Not the one called

Last night I learned that a friend of mine, who has been active in a job search, was not the one called. She, a young woman in her mid thirties with two kids, was so excited about this church. I understand, having been in her shoes a few times myself. First you invest so much of yourself into the process, learning all about the people and their ministries. Working hard to make sure you express yourself and your gifts; revealing the depth of your integrity, skill, and compassion. You fall in love. Discerning a call to a church is like entering into a long term relationship, and oh, the heart ache when it doesn't turn out the way you hope....
Those of us in the Episcopal tradition consider a job search to be a call of the Holy Spirit...maybe others think this way as well? So, what is the Holy Spirit conveying when one person is called and another is not? I think that God, given the impact of free-will (oh, what a precious gift!), I think God invests God's self in these searches hopeful for all the the time a parish narrows its search to two or three candidates they have focused on those they deem best for them. It then comes down to some nuance of criteria: "who has the most (or the best, or the most impressive) experience." One always (often? usually?) loses to the one deemed to "have more experience." So, it is experience that drives these decisions, and perceptions of what "experience" is.
Many times the perception of experience breaks down along gender lines: given two people of about the same age and of comparable "experience" people, if one is male and the other female, it is usually the male who will be hired. This is not a critique of men, it is a statement about our culture and world, we perceive men and women differently, and men always appear to have "more experience." So, the task is, how do we as a people lift up the voices of women so that our voices can be heard with equal weight and authority? This is a challenge for our church leaders: Bishops especially (or whatever your denominational heads are titled).
And likewise, if we say we want to lift up the voices of young people and bring in younger clergy, how do we encourage churches to take this "risk?" It seems to me that what a person may "lack" in experience, they will make up for in excitement and determination to do a "good" job. Which will bring a creative energy to the position, one that may be infectious to the congregation. Generally speaking, us working moms will go out of our way to learn what we don't know; to build a team of leadership that fills in any gaps of "experience" and builds on strengths. We have a history of multi-tasking and creative decision making (consider simultaneously raising children, paying bills and living on a budget, cleaning a house, doing laundry, sleeping, caring for a spouse, encouraging others while feeling devalued, planning and preparing meals, etc. etc. etc...) - all of which transfer directly into church leadership...just a bigger household and a larger "family."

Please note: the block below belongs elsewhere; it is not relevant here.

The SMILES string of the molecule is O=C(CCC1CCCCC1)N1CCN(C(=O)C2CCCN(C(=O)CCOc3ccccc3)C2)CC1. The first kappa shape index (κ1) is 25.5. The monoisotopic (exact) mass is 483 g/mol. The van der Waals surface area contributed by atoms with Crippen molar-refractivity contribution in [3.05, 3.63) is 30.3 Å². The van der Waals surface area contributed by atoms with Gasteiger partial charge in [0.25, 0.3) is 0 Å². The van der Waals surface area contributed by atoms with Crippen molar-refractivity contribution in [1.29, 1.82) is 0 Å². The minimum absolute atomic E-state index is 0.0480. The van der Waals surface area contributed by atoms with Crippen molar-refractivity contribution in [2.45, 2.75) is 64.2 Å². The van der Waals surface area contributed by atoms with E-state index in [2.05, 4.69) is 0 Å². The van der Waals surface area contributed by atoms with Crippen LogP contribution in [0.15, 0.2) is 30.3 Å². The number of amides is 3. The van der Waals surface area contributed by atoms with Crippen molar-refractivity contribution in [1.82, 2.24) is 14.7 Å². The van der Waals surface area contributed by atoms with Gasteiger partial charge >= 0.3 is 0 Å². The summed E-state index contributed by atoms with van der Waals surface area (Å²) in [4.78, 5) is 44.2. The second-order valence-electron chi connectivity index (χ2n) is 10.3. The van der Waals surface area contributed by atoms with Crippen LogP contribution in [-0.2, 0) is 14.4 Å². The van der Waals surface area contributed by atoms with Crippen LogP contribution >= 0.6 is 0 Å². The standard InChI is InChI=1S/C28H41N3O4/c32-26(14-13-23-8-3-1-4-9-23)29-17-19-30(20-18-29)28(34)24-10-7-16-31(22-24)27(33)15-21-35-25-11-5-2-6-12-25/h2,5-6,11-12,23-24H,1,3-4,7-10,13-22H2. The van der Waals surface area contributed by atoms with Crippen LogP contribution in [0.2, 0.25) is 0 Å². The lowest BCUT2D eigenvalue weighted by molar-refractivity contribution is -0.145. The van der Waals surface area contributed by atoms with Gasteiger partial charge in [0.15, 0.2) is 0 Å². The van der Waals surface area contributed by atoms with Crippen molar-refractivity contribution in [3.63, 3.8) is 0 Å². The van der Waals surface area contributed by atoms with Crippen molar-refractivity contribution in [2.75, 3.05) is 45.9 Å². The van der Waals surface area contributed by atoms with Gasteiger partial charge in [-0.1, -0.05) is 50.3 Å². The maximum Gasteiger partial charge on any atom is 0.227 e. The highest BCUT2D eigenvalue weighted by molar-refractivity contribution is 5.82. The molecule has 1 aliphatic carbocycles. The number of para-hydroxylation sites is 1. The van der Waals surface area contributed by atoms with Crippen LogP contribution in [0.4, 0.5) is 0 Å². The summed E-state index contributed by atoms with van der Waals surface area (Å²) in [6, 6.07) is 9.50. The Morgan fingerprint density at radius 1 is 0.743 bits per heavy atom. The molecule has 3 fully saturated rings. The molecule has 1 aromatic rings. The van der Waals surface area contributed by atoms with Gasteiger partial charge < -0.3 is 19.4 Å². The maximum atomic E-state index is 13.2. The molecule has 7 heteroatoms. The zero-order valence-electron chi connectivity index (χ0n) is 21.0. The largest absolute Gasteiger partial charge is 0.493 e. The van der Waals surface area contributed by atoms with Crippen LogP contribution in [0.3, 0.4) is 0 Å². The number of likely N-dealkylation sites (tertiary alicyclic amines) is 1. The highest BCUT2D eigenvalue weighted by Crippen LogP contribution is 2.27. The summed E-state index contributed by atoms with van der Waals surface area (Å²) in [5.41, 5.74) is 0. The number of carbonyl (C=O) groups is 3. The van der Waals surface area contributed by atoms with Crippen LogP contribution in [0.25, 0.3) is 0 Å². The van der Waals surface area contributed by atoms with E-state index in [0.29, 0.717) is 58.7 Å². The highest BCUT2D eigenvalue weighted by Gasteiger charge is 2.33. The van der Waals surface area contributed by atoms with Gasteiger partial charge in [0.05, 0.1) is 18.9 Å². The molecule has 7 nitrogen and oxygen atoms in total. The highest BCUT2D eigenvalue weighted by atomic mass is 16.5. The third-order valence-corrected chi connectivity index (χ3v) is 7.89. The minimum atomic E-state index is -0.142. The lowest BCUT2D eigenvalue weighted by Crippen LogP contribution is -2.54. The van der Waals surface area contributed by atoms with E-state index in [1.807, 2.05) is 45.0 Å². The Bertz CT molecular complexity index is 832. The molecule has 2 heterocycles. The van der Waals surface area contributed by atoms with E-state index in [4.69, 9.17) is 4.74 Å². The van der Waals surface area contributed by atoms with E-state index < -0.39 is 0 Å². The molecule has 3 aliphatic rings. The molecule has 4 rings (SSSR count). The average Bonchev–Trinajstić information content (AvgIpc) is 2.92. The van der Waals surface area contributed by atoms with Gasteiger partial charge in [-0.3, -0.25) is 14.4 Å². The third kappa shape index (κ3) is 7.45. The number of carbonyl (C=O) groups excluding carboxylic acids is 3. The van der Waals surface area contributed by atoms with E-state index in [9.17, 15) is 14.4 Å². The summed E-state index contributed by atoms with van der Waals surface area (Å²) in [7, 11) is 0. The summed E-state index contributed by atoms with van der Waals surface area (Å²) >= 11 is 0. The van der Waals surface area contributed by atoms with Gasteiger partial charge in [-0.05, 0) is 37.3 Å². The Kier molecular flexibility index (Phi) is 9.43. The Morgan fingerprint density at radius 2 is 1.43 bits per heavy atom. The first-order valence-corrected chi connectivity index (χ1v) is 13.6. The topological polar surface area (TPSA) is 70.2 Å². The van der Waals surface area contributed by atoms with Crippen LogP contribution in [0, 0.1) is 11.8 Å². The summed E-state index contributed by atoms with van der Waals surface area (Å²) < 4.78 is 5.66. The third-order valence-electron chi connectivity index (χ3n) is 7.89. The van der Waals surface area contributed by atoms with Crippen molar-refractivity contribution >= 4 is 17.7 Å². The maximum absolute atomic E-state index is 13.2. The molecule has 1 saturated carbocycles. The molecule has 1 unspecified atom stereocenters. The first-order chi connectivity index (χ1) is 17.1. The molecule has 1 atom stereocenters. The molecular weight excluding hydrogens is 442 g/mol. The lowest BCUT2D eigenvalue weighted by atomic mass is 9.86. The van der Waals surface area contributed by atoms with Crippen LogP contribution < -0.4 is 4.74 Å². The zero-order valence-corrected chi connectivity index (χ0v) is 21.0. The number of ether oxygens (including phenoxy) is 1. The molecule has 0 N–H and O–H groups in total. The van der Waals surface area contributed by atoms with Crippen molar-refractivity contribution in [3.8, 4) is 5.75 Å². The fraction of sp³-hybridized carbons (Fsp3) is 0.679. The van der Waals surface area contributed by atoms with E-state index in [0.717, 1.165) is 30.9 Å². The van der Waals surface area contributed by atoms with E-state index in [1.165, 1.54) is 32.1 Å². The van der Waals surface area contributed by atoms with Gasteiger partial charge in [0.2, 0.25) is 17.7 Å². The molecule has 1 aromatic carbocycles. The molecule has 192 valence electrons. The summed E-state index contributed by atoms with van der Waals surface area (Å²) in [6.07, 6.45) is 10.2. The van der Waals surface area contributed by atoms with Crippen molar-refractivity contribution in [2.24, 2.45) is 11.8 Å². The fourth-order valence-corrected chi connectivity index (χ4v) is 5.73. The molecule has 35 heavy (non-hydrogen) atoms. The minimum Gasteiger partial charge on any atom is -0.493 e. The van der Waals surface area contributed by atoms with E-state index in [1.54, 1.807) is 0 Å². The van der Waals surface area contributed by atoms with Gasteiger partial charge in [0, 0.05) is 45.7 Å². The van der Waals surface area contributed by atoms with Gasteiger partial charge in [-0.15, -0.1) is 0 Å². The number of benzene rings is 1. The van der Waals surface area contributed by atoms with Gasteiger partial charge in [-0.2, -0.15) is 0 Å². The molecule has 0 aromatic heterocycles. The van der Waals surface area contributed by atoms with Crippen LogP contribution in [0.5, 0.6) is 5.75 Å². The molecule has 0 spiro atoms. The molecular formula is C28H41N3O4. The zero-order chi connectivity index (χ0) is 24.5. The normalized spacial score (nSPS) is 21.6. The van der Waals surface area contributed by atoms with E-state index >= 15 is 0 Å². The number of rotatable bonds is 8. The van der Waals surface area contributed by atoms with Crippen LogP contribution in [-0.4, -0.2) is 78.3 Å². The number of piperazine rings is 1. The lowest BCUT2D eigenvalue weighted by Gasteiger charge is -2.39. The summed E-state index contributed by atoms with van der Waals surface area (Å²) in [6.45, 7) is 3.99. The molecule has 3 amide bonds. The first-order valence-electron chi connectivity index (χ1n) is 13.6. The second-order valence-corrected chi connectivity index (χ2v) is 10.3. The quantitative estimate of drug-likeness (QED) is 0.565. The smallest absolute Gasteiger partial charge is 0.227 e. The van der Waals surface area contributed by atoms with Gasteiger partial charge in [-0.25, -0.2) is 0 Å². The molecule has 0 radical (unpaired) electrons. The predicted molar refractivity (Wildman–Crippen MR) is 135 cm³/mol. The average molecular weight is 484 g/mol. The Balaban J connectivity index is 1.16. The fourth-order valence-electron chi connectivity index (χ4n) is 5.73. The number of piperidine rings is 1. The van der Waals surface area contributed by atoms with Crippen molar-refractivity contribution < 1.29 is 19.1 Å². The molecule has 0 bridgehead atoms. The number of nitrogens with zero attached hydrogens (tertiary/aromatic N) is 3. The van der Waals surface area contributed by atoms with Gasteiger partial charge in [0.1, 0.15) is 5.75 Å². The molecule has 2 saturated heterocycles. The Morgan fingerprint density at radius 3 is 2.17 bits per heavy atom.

So, back to the idea of the Holy Spirit...I guess whenever one is called and the other is not, the Holy Spirit blesses each. The one called is blessed with a direction and hope and guidance for a new start. The one not called is blessed by the Holy Spirit comforting us in our grief, giving us a sense of purpose wherever we are, and then going about the business of seeking out that next place to be considered. Hopefully the one not called is graced with the gift of good friends and family who care for and support she/he during the time of grieving, not so much to ease the sorrow, but to hold up the gifts and honor the person for who she/he is; a beloved of God. I'm not so sure that there is "one" right way, call, or direction that God plans for us. Rather I think there are many forks in the road and which ever way we humans choose (or not...) God goes with. In this we are invited into a kind of co-creation with God wherein all things do work out for the good that God desires for all creation.
That being said, it still sucks to be the one-not-called....


revabi said…
This is a thoughtful post on the whole idea of being called to a church, and the involvement of the Holy Spirit. But I am Methodist, and have been trying to figure out how it works as through the cabinet that makes the appointments.

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